Discovering the targets of drugs that stop malaria parasites invading red blood cells
- Research Opportunity
- Honours students
- Number of Honour Places Available
- Department / Centre
- Medicine and Radiology
- Burnet Institute
|Dr Paul Gilsonemail@example.com||0433685205|
|A. Prof. Freya Fowkesfirstname.lastname@example.org|
Summary This project will involve discovering the mechanism of action of several compounds that inhibit the invasion of human red blood cells by malaria parasites. The protein targets of the inhibitory compounds will be discovered in parasites along with the role the target proteins play during the invasion process.
Malaria caused by the blood-stage of Plasmodium falciparum, remains a major global health problem with about 40% of the world’s population at risk of infection. Although there have been major reductions in disease impact over the last 10 years due to increased malaria control, this downward trajectory has recently stalled. Of particular concern is the spread of multi-drug resistant parasites in regions of Asia, including to artemisinin combination therapies, the current frontline treatments. This emphasizes the critical need to discover novel drug targets with different and known mechanisms of action (MoA) to produce highly potent treatments refractory to resistance. After the invasive merozoite parasite stage invades a red blood cell (RBC) the parasite grows and replicates to yield ~20 new merozoites that egress from the old RBC to infect new cells. This exponential amplification of infected RBCs results in symptomatic malaria and as such merozoites are an ideal therapeutic target since any new drug or vaccine that could block merozoite invasion would dramatically reduce the parasite load. This project will involve discovering the MoA of several invasion inhibiting drugs identified in a library of parasite killing compounds called the MMV Malaria Box. Bioluminescent parasites treated with the MMV compounds will be assayed to discover which step in the complex egress and RBC invasion process is being blocked. Live cell imaging of invading merozoites will be further performed to validate which invasion step is being affected by the MMV compounds. Finally, parasites will be repeatedly treated with the MMV compounds to attempt to select for genetic resistance in genes for the target proteins of the drugs. If time permits target gene mutations will be identified through genome sequencing. Laboratory techniques learned will include tissue culturing, parasites growth experiments, assay development, fluorescence microscopy and CRISPR/Cas9 engineering of resistance mutations.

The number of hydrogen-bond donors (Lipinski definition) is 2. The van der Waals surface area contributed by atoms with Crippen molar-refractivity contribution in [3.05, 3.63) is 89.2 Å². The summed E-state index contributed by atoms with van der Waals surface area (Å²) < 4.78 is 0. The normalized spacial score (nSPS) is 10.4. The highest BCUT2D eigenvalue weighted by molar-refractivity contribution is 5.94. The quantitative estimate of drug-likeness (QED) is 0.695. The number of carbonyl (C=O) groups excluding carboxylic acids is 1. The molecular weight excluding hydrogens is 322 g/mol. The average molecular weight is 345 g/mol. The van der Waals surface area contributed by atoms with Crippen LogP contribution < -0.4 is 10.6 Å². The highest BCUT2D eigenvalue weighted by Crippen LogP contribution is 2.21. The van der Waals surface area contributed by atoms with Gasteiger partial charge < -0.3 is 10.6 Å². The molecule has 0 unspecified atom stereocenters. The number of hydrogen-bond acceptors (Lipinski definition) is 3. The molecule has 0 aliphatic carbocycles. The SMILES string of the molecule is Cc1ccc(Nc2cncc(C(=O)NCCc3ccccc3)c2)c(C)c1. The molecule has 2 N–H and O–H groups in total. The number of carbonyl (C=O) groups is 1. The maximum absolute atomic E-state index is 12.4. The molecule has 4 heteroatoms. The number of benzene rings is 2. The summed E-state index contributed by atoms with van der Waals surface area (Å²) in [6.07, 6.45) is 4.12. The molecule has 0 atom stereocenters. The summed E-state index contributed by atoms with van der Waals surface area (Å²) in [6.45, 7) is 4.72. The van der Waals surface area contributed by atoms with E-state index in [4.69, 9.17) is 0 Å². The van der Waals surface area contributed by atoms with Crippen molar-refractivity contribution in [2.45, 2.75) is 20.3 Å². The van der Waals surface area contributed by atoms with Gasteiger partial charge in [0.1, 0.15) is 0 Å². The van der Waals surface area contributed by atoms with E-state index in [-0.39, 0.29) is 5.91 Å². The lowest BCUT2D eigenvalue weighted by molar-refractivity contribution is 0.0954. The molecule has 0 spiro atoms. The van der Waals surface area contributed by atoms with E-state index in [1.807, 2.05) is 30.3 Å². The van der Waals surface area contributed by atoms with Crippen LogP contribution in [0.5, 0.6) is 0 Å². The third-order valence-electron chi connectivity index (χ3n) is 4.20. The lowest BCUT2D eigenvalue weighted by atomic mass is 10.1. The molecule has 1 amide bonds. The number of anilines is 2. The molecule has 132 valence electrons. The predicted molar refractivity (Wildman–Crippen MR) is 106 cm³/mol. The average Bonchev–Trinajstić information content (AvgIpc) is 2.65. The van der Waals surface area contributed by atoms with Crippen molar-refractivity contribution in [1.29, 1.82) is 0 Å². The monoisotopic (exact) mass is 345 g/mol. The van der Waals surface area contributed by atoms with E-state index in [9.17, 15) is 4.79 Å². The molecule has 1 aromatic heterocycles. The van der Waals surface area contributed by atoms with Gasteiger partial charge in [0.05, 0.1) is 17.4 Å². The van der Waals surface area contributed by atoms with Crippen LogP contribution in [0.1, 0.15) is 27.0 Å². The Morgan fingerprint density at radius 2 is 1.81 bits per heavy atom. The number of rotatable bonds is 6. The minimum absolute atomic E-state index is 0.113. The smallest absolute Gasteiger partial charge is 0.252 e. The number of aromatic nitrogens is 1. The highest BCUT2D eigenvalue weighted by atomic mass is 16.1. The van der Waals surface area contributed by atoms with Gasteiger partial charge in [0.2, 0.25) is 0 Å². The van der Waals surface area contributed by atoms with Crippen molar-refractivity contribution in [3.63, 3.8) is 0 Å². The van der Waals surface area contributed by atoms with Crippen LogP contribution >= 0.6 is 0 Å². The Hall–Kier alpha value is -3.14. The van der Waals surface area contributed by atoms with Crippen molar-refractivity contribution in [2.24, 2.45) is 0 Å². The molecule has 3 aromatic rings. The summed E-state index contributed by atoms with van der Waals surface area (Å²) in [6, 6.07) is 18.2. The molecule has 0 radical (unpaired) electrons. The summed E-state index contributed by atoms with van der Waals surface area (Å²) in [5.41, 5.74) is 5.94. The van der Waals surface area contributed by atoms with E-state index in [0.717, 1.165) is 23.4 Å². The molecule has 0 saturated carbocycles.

Faculty Research Themes
School Research Themes
Students who are interested in joining this project will need to consider their elegibility as well as other requirements before contacting the supervisor of this research
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Department / Centre
Research NodeBurnet Institute
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